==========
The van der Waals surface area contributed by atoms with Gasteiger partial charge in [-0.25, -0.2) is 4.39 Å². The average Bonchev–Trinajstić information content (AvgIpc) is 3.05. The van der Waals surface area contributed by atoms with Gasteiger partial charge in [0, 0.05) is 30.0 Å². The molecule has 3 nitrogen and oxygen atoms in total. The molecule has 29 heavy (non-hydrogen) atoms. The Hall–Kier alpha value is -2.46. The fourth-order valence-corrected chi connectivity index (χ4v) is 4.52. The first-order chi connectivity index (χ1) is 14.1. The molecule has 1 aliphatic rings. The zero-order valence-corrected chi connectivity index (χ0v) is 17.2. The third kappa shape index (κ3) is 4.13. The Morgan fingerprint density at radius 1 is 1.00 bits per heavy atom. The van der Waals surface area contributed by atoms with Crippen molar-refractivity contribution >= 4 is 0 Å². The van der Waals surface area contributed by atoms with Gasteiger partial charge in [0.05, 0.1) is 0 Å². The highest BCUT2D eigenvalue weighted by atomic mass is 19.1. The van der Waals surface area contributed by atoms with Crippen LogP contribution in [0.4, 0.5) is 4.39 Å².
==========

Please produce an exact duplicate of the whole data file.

The van der Waals surface area contributed by atoms with Gasteiger partial charge in [-0.25, -0.2) is 4.39 Å². The average Bonchev–Trinajstić information content (AvgIpc) is 3.05. The van der Waals surface area contributed by atoms with Gasteiger partial charge in [0, 0.05) is 30.0 Å². The molecule has 3 nitrogen and oxygen atoms in total. The molecule has 29 heavy (non-hydrogen) atoms. The Hall–Kier alpha value is -2.46. The fourth-order valence-corrected chi connectivity index (χ4v) is 4.52. The first-order chi connectivity index (χ1) is 14.1. The molecule has 1 aliphatic rings. The zero-order valence-corrected chi connectivity index (χ0v) is 17.2. The third kappa shape index (κ3) is 4.13. The Morgan fingerprint density at radius 1 is 1.00 bits per heavy atom. The van der Waals surface area contributed by atoms with Crippen molar-refractivity contribution >= 4 is 0 Å². The van der Waals surface area contributed by atoms with Gasteiger partial charge in [0.05, 0.1) is 0 Å². The highest BCUT2D eigenvalue weighted by atomic mass is 19.1. The van der Waals surface area contributed by atoms with Crippen LogP contribution in [0.4, 0.5) is 4.39 Å².